The Pakistani military has been detaining locals who may have helped the CIA monitor activities around Osama bin Laden’s compound. The move isn’t likely to improve relations with Washington, but it’s understandable in light of how the raid that killed bin Laden unfolded. Pakistan’s military leaders are under huge political pressure, and standing up to America may be the smartest thing they can do right now if they want to save their careers. This latest crisis in the relationship will probably pass without permanent damage, but in the meantime it should be reinforcing an important lesson among U.S. policymakers: acquiring human intelligence in the global counter-terror campaign is a very risky business.
When the effort to take down Al Qaeda began in earnest ten years ago, everybody in Washington understood that the intelligence community would need to bolster its human assets on the ground in places like Pakistan. Most such assets are necessarily foreign nationals who can blend in more easily with local culture and possess a nuanced understanding of prevailing customs. It simply isn’t feasible or desirable to deploy large numbers of Americans in target populations, and even if it were their grasp of what is occurring around them would never match the insights of natives. However, foreign nationals working for the CIA in their home cultures operate at considerable danger to themselves and their families, so recruiting and retaining them is devilishly difficult. Even when competent spies can be found, their loyalty will always be in doubt.
Given all this, there is no alternative to maintaining diverse and extensive technical intelligence capabilities that can at least partially compensate for gaps in human collections. I’ve written many times in the past about the drawbacks in trying to substitute technology for human beings in collection missions — the high cost, the slow revisit rates, the remoteness of sensors — but there are times when you either use a technical system to acquire necessary indications or you’ve got nothing. That’s why the venerable U-2 spy plane has been flying hundreds of missions in Southwest Asia and the Horn of Africa, even though you’d think by now we would have bought off every warlord in the region. Unlike the warlords, a U-2 or its unmanned Global Hawk counterpart won’t disappear when you most need it, won’t defect to the other side, won’t be working its own agenda on the side, and won’t distort collections with unacknowledged biases.
The United States currently owns a vast array of technical collection systems, and many of them are installed on “platforms” better known for other reasons. For instance, the Navy’s Virginia-class attack submarine is designed mainly for sea control, but most mission days when deployed are allocated to collecting various forms of acoustic and electronic intelligence. It turns out a submarine often can get closer to key emitters in Iran, North Korea and other countries of interest than satellites, aircraft and even human agents can. Similarly, the same equipment that gives the F-35 fighter unprecedented “situational awareness” will also make it a useful system from which to collect various types of tactical intelligence. And the latest missile warning satellite to reach orbit — the Space Based Infrared System satellite launched last month — has extraordinary capacity to detect and characterize any major heat source on the planet’s surface.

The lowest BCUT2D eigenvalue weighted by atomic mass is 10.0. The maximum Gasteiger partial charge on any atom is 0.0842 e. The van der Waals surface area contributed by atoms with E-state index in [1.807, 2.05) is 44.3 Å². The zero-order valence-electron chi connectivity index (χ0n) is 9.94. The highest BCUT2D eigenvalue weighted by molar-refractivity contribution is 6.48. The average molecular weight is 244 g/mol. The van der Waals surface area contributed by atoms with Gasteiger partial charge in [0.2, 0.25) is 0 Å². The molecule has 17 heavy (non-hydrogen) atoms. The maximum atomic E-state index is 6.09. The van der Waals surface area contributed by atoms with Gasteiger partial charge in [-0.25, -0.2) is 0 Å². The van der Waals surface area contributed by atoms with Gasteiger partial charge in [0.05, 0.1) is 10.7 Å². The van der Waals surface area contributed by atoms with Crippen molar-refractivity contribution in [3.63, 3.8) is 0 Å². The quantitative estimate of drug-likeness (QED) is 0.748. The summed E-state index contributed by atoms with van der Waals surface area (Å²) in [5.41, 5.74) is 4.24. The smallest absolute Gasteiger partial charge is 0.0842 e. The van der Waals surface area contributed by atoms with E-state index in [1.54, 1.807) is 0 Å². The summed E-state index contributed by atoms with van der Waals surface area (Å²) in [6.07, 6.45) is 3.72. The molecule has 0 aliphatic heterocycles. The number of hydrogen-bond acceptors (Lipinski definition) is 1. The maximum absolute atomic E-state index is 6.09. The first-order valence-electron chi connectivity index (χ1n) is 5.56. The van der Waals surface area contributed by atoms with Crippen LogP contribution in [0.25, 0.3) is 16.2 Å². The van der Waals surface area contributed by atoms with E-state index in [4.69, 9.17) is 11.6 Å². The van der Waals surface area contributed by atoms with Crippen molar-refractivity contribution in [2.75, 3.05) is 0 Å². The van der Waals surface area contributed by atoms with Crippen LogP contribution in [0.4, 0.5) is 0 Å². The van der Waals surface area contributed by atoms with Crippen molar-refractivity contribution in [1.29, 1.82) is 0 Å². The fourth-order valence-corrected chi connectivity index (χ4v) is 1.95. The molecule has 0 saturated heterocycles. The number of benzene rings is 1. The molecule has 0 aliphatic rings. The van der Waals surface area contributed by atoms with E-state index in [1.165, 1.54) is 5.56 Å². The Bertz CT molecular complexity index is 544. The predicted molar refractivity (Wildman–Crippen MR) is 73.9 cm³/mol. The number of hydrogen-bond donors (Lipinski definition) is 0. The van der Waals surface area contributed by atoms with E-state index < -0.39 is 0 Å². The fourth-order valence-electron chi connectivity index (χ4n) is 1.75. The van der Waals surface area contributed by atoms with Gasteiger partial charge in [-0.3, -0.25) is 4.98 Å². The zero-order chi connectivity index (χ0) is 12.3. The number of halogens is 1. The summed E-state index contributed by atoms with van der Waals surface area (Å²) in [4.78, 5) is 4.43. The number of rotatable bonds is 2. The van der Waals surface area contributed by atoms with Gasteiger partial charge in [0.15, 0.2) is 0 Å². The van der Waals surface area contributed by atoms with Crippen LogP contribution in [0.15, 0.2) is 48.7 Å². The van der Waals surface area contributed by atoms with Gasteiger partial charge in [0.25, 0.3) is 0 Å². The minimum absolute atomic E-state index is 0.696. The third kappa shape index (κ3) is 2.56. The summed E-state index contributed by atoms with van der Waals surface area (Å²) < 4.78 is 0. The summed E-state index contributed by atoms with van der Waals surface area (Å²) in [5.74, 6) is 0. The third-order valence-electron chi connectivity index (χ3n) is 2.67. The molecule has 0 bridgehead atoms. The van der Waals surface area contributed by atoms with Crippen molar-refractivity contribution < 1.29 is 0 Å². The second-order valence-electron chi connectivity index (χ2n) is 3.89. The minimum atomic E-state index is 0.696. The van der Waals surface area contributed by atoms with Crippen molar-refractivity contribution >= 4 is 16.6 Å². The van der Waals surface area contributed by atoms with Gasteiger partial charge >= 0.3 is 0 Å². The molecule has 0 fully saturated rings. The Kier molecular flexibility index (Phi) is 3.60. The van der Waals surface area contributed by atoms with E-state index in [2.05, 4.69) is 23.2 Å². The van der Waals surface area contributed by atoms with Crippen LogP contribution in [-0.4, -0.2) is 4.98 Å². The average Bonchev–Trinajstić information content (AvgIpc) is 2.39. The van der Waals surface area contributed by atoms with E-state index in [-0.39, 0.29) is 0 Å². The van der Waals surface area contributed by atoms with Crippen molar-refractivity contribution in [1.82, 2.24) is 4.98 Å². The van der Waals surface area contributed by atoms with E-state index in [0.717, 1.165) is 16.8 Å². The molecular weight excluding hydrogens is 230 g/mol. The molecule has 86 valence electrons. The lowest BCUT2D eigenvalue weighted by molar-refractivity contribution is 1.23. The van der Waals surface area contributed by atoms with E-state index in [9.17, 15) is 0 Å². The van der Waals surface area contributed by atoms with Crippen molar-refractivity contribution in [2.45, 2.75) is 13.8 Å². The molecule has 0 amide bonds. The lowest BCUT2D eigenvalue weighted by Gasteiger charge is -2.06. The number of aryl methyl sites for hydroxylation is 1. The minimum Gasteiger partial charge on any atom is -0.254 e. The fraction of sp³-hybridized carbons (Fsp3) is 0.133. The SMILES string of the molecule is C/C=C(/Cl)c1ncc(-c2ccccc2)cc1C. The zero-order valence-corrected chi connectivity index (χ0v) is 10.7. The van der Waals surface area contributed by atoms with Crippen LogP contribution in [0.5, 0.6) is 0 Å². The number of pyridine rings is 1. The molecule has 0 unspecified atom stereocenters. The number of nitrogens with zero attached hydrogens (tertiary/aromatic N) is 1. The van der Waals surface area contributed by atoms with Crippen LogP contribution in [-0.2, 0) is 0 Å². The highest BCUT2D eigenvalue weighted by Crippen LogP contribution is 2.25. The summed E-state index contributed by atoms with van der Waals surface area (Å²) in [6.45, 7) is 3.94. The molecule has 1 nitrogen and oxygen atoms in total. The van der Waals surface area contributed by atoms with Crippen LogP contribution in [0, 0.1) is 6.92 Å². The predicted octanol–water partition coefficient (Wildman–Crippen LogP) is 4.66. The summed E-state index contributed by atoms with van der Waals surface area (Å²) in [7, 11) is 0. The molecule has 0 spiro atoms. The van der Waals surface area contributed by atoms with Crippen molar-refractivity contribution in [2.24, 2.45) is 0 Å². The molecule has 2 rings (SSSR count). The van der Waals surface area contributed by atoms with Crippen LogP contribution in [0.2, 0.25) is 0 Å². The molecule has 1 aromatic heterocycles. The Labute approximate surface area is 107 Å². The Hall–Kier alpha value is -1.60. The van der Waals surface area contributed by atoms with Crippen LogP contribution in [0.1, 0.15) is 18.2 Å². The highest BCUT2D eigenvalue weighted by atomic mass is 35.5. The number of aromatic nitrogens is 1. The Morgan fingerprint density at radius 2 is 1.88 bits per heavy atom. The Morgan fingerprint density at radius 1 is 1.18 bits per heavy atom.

Obviously, merging collections from these multipurpose platforms with the dedicated assets of organizations like the National Security Agency and National Reconnaissance Office is a complicated affair. But when all the inputs provided by technical intelligence collections are combined, it is amazing what can be learned even in the absence of human agents on the ground. You didn’t think all those successful Predator strikes against terrorists in South Waziristan were made possible by human intelligence alone, did you? If you’re going to track down and neutralize an elusive target like Aiman al-Zawahiri, you need all the help you can get, and sometimes it’s that random flyover at sundown that provides the final piece of the puzzle. Fortunately, the Pakistanis haven’t yet figured out how to detain a Global Hawk flying at 65,000 feet.
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